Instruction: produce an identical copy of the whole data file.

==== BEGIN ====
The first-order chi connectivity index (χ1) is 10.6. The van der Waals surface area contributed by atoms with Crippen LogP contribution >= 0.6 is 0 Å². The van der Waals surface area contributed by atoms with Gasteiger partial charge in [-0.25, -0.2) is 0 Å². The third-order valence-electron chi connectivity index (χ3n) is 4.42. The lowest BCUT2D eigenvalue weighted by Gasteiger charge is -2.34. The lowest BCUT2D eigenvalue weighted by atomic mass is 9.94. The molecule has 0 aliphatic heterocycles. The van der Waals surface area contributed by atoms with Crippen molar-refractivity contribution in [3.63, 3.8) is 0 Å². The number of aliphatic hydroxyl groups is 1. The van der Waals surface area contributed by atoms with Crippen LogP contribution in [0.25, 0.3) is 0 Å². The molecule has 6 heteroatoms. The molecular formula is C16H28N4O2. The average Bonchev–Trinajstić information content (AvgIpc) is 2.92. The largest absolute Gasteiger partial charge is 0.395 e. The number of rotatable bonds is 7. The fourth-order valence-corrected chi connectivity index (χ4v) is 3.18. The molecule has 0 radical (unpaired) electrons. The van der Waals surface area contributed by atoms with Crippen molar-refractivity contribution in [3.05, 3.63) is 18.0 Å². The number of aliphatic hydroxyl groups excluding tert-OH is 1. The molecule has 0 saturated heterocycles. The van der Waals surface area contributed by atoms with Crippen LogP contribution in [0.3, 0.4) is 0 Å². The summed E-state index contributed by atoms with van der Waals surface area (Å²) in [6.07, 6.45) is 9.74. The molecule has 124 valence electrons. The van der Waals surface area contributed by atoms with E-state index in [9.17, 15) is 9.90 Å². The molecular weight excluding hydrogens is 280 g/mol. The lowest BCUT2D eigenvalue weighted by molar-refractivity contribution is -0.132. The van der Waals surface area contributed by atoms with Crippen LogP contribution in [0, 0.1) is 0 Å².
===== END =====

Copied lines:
The first-order chi connectivity index (χ1) is 10.6. The van der Waals surface area contributed by atoms with Crippen LogP contribution >= 0.6 is 0 Å². The van der Waals surface area contributed by atoms with Gasteiger partial charge in [-0.25, -0.2) is 0 Å². The third-order valence-electron chi connectivity index (χ3n) is 4.42. The lowest BCUT2D eigenvalue weighted by Gasteiger charge is -2.34. The lowest BCUT2D eigenvalue weighted by atomic mass is 9.94. The molecule has 0 aliphatic heterocycles. The van der Waals surface area contributed by atoms with Crippen molar-refractivity contribution in [3.63, 3.8) is 0 Å². The number of aliphatic hydroxyl groups is 1. The van der Waals surface area contributed by atoms with Crippen LogP contribution in [0.25, 0.3) is 0 Å². The molecule has 6 heteroatoms. The molecular formula is C16H28N4O2. The average Bonchev–Trinajstić information content (AvgIpc) is 2.92. The largest absolute Gasteiger partial charge is 0.395 e. The number of rotatable bonds is 7. The fourth-order valence-corrected chi connectivity index (χ4v) is 3.18. The molecule has 0 radical (unpaired) electrons. The van der Waals surface area contributed by atoms with Crippen molar-refractivity contribution in [3.05, 3.63) is 18.0 Å². The number of aliphatic hydroxyl groups excluding tert-OH is 1. The molecule has 0 saturated heterocycles. The van der Waals surface area contributed by atoms with Crippen LogP contribution in [0.3, 0.4) is 0 Å². The summed E-state index contributed by atoms with van der Waals surface area (Å²) in [6.07, 6.45) is 9.74. The molecule has 124 valence electrons. The van der Waals surface area contributed by atoms with E-state index in [9.17, 15) is 9.90 Å². The molecular weight excluding hydrogens is 280 g/mol. The lowest BCUT2D eigenvalue weighted by molar-refractivity contribution is -0.132. The van der Waals surface area contributed by atoms with Crippen LogP contribution in [0, 0.1) is 0 Å².